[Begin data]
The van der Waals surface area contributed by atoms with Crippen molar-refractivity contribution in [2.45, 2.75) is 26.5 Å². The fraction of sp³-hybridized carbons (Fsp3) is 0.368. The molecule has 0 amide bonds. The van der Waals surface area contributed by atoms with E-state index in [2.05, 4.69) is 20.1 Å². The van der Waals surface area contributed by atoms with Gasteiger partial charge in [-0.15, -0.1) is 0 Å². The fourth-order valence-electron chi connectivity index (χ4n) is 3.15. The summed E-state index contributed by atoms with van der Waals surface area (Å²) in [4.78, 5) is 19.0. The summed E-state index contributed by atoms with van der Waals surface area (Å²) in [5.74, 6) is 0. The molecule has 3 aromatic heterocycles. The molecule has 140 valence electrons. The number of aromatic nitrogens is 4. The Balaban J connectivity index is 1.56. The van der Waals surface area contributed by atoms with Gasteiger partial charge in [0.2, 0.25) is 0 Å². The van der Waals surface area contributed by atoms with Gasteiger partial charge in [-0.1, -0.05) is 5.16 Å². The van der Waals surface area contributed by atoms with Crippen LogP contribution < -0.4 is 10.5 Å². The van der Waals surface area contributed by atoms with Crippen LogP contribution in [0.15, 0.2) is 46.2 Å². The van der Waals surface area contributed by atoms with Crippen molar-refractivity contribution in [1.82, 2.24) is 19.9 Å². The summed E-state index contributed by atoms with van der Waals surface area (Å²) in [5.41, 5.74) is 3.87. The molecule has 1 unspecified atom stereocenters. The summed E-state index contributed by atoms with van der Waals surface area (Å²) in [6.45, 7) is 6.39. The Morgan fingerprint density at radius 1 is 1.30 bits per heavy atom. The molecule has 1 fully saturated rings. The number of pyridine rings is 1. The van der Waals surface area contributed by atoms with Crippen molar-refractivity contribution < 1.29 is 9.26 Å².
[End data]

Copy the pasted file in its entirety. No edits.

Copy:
The van der Waals surface area contributed by atoms with Crippen molar-refractivity contribution in [2.45, 2.75) is 26.5 Å². The fraction of sp³-hybridized carbons (Fsp3) is 0.368. The molecule has 0 amide bonds. The van der Waals surface area contributed by atoms with E-state index in [2.05, 4.69) is 20.1 Å². The van der Waals surface area contributed by atoms with Gasteiger partial charge in [-0.15, -0.1) is 0 Å². The fourth-order valence-electron chi connectivity index (χ4n) is 3.15. The summed E-state index contributed by atoms with van der Waals surface area (Å²) in [4.78, 5) is 19.0. The summed E-state index contributed by atoms with van der Waals surface area (Å²) in [5.74, 6) is 0. The molecule has 3 aromatic heterocycles. The molecule has 140 valence electrons. The number of aromatic nitrogens is 4. The Balaban J connectivity index is 1.56. The van der Waals surface area contributed by atoms with Gasteiger partial charge in [0.2, 0.25) is 0 Å². The van der Waals surface area contributed by atoms with Gasteiger partial charge in [-0.1, -0.05) is 5.16 Å². The van der Waals surface area contributed by atoms with Crippen LogP contribution < -0.4 is 10.5 Å². The van der Waals surface area contributed by atoms with Crippen LogP contribution in [0.15, 0.2) is 46.2 Å². The van der Waals surface area contributed by atoms with Crippen molar-refractivity contribution in [1.82, 2.24) is 19.9 Å². The summed E-state index contributed by atoms with van der Waals surface area (Å²) in [5.41, 5.74) is 3.87. The molecule has 1 unspecified atom stereocenters. The summed E-state index contributed by atoms with van der Waals surface area (Å²) in [6.45, 7) is 6.39. The Morgan fingerprint density at radius 1 is 1.30 bits per heavy atom. The molecule has 1 fully saturated rings. The number of pyridine rings is 1. The van der Waals surface area contributed by atoms with Crippen molar-refractivity contribution < 1.29 is 9.26 Å².